OVERLAND PARK, Kan. — The Jewish Community Relations Bureau|American Jewish Committee Kansas City released results of the 2022 "Antisemitism in Schools" survey.
JCRBAJC says the survey looks to learn more about the experiences of Jewish middle and high school students in the area while creating programs and resources to help.
"Antisemitism is at an all time high in the United States," said Sarah Markowitz, JCRBAJC's director of education and programs. "2021 was the most antisemitic year on record."
Antisemitism can range from casual comments, Markowitz cited "Jew jokes" as an example, to seeing swastikas drawn on desks and bathrooms. Incidents don't necessarily have to be a violent attack.
Of the survey's 83 responses, 81% of Jewish students said they had experienced or witnessed at least one form of antisemitism in schools, and that number jumps even higher for situations on social media.
In addition, 35% of students said antisemitism has increased a lot or somewhat in schools in the past two years, and 75% of students say antisemitism is somewhat or a serious problem in their schools.
"With students, I constantly have to remind them that this is not normal," Markowitz said. "When students speak about antisemitism, they kind of minimize it. 'Oh it’s just jokes, it’s just a few comments, it’s just this.' I did not experience that growing up. That is not something Jewish students should be subjected."
The survey also showed that a majority of students want their peers and teachers to understand antisemitism, saying that would make them feel more confident in their schools.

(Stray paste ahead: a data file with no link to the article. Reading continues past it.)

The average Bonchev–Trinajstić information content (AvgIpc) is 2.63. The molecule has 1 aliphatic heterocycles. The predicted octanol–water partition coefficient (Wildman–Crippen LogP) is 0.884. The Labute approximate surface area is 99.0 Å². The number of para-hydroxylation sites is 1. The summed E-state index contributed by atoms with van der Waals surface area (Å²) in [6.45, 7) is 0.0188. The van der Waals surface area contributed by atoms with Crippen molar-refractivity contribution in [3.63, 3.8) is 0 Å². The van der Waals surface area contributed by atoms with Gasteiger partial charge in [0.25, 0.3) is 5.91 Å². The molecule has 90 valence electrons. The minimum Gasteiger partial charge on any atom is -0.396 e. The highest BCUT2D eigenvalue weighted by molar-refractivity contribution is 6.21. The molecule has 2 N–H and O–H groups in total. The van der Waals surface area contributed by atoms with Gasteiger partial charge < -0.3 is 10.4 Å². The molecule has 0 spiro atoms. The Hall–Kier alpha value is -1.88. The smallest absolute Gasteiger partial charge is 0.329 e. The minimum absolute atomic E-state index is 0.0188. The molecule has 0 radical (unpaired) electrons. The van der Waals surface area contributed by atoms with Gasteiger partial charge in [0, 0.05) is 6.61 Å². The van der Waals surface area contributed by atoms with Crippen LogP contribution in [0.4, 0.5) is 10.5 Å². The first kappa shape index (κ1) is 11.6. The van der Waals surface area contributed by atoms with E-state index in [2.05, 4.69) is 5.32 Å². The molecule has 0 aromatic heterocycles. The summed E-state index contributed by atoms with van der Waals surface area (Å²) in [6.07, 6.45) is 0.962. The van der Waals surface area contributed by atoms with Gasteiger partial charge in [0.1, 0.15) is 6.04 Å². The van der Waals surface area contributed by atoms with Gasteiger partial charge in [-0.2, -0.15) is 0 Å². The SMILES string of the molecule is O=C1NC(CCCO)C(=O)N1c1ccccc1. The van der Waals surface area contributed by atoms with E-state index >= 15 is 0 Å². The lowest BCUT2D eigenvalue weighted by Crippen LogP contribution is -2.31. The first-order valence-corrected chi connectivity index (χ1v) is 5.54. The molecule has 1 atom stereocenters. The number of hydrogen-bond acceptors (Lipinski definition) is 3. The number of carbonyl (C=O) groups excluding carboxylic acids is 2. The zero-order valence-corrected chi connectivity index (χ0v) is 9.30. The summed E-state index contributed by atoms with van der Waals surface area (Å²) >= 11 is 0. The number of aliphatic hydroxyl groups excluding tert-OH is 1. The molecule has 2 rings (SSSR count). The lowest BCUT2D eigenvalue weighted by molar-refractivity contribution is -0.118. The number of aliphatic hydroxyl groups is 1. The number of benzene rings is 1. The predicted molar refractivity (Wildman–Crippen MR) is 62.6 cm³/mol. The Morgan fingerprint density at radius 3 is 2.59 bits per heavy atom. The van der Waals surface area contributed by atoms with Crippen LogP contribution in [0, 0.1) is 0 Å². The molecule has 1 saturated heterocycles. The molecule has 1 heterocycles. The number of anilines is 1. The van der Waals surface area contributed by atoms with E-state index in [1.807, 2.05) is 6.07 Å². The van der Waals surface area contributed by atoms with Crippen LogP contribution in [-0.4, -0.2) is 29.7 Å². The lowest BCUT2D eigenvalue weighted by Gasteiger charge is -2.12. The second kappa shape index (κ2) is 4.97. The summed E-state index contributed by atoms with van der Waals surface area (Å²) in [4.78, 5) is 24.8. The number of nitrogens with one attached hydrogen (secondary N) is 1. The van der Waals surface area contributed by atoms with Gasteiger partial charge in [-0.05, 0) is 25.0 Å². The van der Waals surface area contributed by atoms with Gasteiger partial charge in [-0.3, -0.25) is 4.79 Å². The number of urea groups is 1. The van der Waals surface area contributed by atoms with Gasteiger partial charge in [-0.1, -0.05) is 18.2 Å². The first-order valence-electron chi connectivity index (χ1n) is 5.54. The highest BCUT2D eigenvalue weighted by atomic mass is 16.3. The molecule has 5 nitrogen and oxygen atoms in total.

"A student in class before has asked to sing Happy Birthday to Hitler because he was a great leader," said Marissa Mclain, a Jewish student at Shawnee Mission South.
Through their work at the Jewish Community Center, they help spread awareness with a hope to educate others.
"It really just makes you feel sick, almost, like, I can’t believe that would happen or someone would say that," Mclain said. "I personally am wearing a Hebrew name necklace or wear a Jewish star and stuff like that. But there’s sometimes where oh, maybe I should tuck it into my shirt, maybe I shouldn’t let other people see it."
They're scared to express their Jewish pride due to threats and attacks they've seen directed toward their Jewish friends, echoing that it's important for those outside of the Jewish community to be proactive and offer support even when it's not a hot button issue.
"It shouldn’t take a massive celebrity spreading antisemitism to millions of followers, a mass shooting or an attack to happen for people to talk about antisemitism, because this is something the Jewish community is experiencing every single day and it’s something that our Jewish students in our region are experiencing every single day," Markowitz said.
To read the full results, click here.